What We Believe

Who is God?

Is God an old man with a beard sitting in the clouds surrounded by choirs of harp-playing angels? Or is he a stern figure looking down from on high, waiting angrily for us to slip up? Many people think that he is like that, or something similar. It is hardly surprising then, that there’s a lot of confusion out there about God’s identity. It is easy to form our own ideas about him without basing those thoughts on what is actually reasonable. We can get a little bit suspicious, especially if we have come from a Catholic background where, for example, we feel that we were forced to go to Mass as a child. The chances are that our idea of God will be through the lens of a childhood duty to please our parents, or to do as we are told. We may well look a little bit suspiciously at God and everything to do with him.

So just what, or who, is God?

To start with, God is not just ‘there’, as a kind of impassive mover, like a watchmaker winding everything up and letting it run. Above all, God is a person. And people relate to one another. Therefore, God relates to me.

It is perhaps this fact about God that causes so much difficulty today: we cannot see him, so how can anyone relate to him, especially if he is so stern?

God is love

Christians believe that God is love. That means that he has an interest beyond himself. We see that above all in the doctrine (teaching) about the Trinity. The Trinity is the central Christian doctrine. It teaches us that God, as love, is Father, Son and Holy Spirit: three Divine Persons, distinct from one another, yet one God.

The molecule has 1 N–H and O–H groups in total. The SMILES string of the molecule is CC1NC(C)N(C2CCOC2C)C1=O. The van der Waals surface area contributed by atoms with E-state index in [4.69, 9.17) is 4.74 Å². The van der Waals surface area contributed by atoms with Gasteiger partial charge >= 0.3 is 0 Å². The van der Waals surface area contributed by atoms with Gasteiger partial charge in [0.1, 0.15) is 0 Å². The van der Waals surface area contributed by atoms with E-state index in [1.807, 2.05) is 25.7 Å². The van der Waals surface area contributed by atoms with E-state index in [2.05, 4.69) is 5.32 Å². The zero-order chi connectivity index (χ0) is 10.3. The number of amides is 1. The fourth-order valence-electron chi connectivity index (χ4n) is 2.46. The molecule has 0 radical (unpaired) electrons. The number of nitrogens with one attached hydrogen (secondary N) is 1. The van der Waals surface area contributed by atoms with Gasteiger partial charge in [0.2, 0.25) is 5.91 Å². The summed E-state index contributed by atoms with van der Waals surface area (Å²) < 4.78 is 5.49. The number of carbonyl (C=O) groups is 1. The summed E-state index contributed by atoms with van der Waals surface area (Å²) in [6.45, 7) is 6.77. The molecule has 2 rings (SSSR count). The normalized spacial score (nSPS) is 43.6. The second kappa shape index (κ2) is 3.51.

God, since he made us, knows what it is like to be human. And he loves us. And he loves us so much that he has decided to “get involved”, as it were, to get us all back to live with him forever.

He does that by coming as Man. And so the Son comes as one of us, a divine person with a human nature – fully God, fully man – as Jesus Christ. So when we are talking about Christ, we are talking about God. His task was to free us from our sins and give us the possibility of inheriting everlasting life. He did that by dying on the Cross and rising again.

Building a relationship with God

We get to know Christ in many ways: in the sacraments, in the Bible, in each other. The more we make use of the sacraments, familiarise ourselves with the Bible, and work for the good of other people, the more we know and love Christ.

Much of the above takes faith and hard work. We are dealing with a mystery, but not irrationality.

We begin our journeys back to God by becoming his children through baptism into the Church, his body on earth. In the Church we are given the best possible chance of getting to know and deepening our love for him who so wants us with him.

So our faith tells us that God was made visible in the Person of Christ Jesus. That is to say, God is most definitely not an old man in the clouds, but someone who bridges the gap between eternity and time and becoming one with us, one of us.